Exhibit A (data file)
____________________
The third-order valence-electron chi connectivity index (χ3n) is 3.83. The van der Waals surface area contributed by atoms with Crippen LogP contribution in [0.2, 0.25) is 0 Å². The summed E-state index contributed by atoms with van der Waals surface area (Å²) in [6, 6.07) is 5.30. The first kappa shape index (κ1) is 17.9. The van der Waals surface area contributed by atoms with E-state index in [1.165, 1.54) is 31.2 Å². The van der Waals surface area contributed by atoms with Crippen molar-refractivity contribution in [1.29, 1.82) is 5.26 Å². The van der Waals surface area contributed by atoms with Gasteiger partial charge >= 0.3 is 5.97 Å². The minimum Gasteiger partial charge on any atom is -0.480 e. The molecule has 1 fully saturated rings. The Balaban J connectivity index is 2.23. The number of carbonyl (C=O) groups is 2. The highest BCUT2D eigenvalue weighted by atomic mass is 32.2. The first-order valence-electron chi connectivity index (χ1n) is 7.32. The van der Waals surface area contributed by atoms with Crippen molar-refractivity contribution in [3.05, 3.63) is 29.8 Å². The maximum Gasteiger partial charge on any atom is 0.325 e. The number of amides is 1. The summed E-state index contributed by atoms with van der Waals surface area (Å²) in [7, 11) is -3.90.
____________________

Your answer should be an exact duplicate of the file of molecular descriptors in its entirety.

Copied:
The third-order valence-electron chi connectivity index (χ3n) is 3.83. The van der Waals surface area contributed by atoms with Crippen LogP contribution in [0.2, 0.25) is 0 Å². The summed E-state index contributed by atoms with van der Waals surface area (Å²) in [6, 6.07) is 5.30. The first kappa shape index (κ1) is 17.9. The van der Waals surface area contributed by atoms with E-state index in [1.165, 1.54) is 31.2 Å². The van der Waals surface area contributed by atoms with Crippen molar-refractivity contribution in [1.29, 1.82) is 5.26 Å². The van der Waals surface area contributed by atoms with Gasteiger partial charge >= 0.3 is 5.97 Å². The minimum Gasteiger partial charge on any atom is -0.480 e. The molecule has 1 fully saturated rings. The Balaban J connectivity index is 2.23. The number of carbonyl (C=O) groups is 2. The highest BCUT2D eigenvalue weighted by atomic mass is 32.2. The first-order valence-electron chi connectivity index (χ1n) is 7.32. The van der Waals surface area contributed by atoms with Crippen molar-refractivity contribution in [3.05, 3.63) is 29.8 Å². The maximum Gasteiger partial charge on any atom is 0.325 e. The number of amides is 1. The summed E-state index contributed by atoms with van der Waals surface area (Å²) in [7, 11) is -3.90.